Taiwanese computer hardware giant Gigabyte suffered a ransomware attack (via The Record) by the RansomEXX hacking group. Not only did the group manage to get into the Gigabyte headquarters server, but they have stolen as much as 112GB of confidential data.
The hack took place last week and was perpetrated by RansomEXX, a group of hackers specializing in creating ransomware attacks that target high-profile companies — in this case, Gigabyte. As Gigabyte works with a lot of confidential data, such as new products and hardware, it would seem that the attackers targeted Gigabyte based on the amount of potential data which could be used for payment or leaked to the public.
According to the report, attackers stole as much as 112GB of confidential data, which includes motherboard designs, sensitive encryption keys, UEFI BIOS versions for yet-unreleased products, TPM data, and much more. Gigabyte is now in danger of all of this information making its way to the public domain. To keep that from happening, the hackers are requesting a ransom, as they're threatening to leak the data to the public and compromise Gigabyte. The data is thought to include details about the upcoming Zen 4 architecture.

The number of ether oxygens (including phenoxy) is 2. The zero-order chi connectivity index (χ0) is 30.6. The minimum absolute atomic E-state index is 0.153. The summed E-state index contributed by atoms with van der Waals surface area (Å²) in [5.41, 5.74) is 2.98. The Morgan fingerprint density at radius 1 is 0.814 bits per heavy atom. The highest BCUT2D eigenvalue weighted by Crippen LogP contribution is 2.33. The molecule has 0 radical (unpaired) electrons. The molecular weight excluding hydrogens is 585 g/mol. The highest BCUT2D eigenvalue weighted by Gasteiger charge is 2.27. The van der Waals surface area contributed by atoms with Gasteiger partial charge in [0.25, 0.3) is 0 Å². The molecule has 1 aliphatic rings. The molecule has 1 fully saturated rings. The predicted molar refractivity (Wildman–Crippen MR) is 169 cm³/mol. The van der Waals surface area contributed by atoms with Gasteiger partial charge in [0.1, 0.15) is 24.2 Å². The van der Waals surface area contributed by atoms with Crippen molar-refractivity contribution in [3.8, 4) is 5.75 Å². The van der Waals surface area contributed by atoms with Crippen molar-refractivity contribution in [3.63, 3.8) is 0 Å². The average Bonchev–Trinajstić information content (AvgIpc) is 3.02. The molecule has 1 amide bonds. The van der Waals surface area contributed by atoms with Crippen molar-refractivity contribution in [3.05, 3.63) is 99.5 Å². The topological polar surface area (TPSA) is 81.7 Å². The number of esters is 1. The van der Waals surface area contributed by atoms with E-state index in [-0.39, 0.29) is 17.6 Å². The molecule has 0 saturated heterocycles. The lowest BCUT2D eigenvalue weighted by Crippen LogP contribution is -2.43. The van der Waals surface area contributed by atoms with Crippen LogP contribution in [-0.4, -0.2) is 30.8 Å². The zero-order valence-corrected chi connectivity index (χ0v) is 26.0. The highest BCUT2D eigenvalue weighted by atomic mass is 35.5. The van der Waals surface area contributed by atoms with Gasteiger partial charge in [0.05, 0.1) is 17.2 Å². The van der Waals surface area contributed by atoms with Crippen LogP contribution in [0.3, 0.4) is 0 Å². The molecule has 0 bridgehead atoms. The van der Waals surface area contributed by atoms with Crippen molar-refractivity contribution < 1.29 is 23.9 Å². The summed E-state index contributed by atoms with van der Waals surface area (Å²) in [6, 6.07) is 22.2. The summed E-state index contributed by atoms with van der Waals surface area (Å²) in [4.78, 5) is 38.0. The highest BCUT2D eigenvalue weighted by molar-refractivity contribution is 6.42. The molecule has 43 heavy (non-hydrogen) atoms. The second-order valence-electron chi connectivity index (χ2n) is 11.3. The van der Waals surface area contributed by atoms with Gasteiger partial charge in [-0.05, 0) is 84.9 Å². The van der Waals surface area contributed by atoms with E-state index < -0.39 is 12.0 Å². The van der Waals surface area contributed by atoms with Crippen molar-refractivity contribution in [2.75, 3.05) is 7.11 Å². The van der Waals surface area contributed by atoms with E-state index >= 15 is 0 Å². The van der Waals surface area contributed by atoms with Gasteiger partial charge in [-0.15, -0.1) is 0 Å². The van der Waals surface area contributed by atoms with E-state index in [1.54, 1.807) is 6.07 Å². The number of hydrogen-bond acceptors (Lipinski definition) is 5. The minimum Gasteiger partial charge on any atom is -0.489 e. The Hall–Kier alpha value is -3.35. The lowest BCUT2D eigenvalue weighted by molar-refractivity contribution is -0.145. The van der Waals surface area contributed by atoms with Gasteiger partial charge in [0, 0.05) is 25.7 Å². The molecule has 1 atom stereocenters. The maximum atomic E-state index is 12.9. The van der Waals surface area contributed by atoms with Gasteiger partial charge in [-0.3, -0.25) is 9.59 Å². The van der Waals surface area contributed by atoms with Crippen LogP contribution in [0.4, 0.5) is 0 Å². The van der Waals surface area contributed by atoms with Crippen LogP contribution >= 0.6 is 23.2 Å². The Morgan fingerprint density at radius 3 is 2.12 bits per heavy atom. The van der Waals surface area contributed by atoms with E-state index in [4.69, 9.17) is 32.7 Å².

The leaked documents are supposed to carry a lot of information including American Megatrends Debug documentation, Intel Ice Lake-D SKU stack update, Intel "Potential Issues" document, and AMD revisions guide amongst many others. Screenshots from private website, seen by The Record, can be seen below, with the message from the attackers.
Gigabyte has not commented on this case yet and has not mentioned any talks with the ransomware hackers. The company only issued a statement that notes that the affected servers in its HQ have been isolated, and the authorities have been called to deal with the case. Of course, paying the ransom doesn't even guarantee the data won't be leaked, which is why most companies don't play ball with extortionary tactics.
I doubt ransom was the goal. Strategic info and IP are the targets worth going for at a company like Gigabyte where the defenses were probably better than business average. But ransom demands muddy the water.
Search "maskirovka" - A stratagem heavily used by at least two large powers in Asia.
My understanding is that they generally tend not to do that, since it lowers their credibility for future ransoms.
If you know the attackers are going to release your stuff regardless if you pay up or not, then why pay?